Paradoxes of Freedom: The Romantic Mystique of a Transcendence
David Bourget (Western Ontario)
David Chalmers (ANU, NYU)
Rafael De Clercq
Jack Alan Reynolds
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Clarendon Press (1996)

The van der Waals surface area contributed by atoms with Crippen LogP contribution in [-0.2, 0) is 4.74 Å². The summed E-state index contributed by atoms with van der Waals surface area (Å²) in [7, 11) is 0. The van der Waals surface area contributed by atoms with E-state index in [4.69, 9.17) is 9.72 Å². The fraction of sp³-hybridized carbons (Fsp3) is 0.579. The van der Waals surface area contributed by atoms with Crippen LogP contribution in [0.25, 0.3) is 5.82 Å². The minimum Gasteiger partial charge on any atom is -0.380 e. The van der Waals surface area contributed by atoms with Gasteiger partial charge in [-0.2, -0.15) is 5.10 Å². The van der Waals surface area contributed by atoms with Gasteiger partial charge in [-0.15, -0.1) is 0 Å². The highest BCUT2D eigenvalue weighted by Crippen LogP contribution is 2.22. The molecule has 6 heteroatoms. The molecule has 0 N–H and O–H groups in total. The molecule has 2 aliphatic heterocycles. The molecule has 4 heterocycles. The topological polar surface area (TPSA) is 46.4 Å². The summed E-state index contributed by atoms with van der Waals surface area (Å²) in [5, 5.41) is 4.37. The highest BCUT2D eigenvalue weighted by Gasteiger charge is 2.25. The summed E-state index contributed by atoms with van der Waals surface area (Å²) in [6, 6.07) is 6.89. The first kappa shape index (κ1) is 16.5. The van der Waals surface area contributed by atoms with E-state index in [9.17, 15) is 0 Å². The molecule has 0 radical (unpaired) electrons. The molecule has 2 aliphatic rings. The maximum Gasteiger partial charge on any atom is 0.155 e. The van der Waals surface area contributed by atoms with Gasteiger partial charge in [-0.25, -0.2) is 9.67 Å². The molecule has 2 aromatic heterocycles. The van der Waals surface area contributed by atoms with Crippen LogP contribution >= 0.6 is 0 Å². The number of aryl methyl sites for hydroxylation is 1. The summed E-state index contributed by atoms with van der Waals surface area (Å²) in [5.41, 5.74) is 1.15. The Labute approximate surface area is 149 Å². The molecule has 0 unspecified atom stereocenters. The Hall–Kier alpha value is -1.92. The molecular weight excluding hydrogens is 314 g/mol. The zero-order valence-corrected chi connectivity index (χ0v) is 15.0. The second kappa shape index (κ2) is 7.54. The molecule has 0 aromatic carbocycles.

Paradoxes of Freedom is a study of the historical and philosophical conception of liberty. Centering his argumemt upon the Romantic exaltation of freedom that followed the psychic explosion of the French Revolution, Thomas McFarland identifies freedom as one of the three chief transcendencies, along with love and religion, by which humanity orientates itself. Departing from contemplation of the significance of the revolutionary motto `live free or die', he examines the apotheosis of freedom along with its vicissitudes, and indicates, by an examination ranging from Shakespeare and Luther to the writings of Nietzsche and Wagner, both the reasons for the supreme valuation of freedom and the nature of the hindrances, in theory and in fact, that enmesh the actual realization of freedom. the book concludes with a sombre assessment of the future of freedom as an orientating transcendence.
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